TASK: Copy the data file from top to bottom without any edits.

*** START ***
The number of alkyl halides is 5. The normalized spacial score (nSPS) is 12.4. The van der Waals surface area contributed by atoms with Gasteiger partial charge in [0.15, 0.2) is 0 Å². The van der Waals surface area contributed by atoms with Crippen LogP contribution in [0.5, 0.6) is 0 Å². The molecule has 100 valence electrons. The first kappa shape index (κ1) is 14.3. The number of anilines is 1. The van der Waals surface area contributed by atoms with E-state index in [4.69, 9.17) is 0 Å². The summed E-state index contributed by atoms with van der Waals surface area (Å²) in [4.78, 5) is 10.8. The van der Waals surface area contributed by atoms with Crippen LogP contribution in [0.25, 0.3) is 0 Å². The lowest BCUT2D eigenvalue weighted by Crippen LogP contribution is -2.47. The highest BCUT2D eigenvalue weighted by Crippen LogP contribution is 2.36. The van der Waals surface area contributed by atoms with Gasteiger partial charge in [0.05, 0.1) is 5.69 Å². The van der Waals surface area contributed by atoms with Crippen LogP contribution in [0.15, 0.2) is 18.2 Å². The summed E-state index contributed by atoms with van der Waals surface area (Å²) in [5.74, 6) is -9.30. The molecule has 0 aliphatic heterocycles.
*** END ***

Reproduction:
The number of alkyl halides is 5. The normalized spacial score (nSPS) is 12.4. The van der Waals surface area contributed by atoms with Gasteiger partial charge in [0.15, 0.2) is 0 Å². The van der Waals surface area contributed by atoms with Crippen LogP contribution in [0.5, 0.6) is 0 Å². The molecule has 100 valence electrons. The first kappa shape index (κ1) is 14.3. The number of anilines is 1. The van der Waals surface area contributed by atoms with E-state index in [4.69, 9.17) is 0 Å². The summed E-state index contributed by atoms with van der Waals surface area (Å²) in [4.78, 5) is 10.8. The van der Waals surface area contributed by atoms with Crippen LogP contribution in [0.25, 0.3) is 0 Å². The lowest BCUT2D eigenvalue weighted by Crippen LogP contribution is -2.47. The highest BCUT2D eigenvalue weighted by Crippen LogP contribution is 2.36. The van der Waals surface area contributed by atoms with Gasteiger partial charge in [0.05, 0.1) is 5.69 Å². The van der Waals surface area contributed by atoms with Crippen LogP contribution in [0.15, 0.2) is 18.2 Å². The summed E-state index contributed by atoms with van der Waals surface area (Å²) in [5.74, 6) is -9.30. The molecule has 0 aliphatic heterocycles.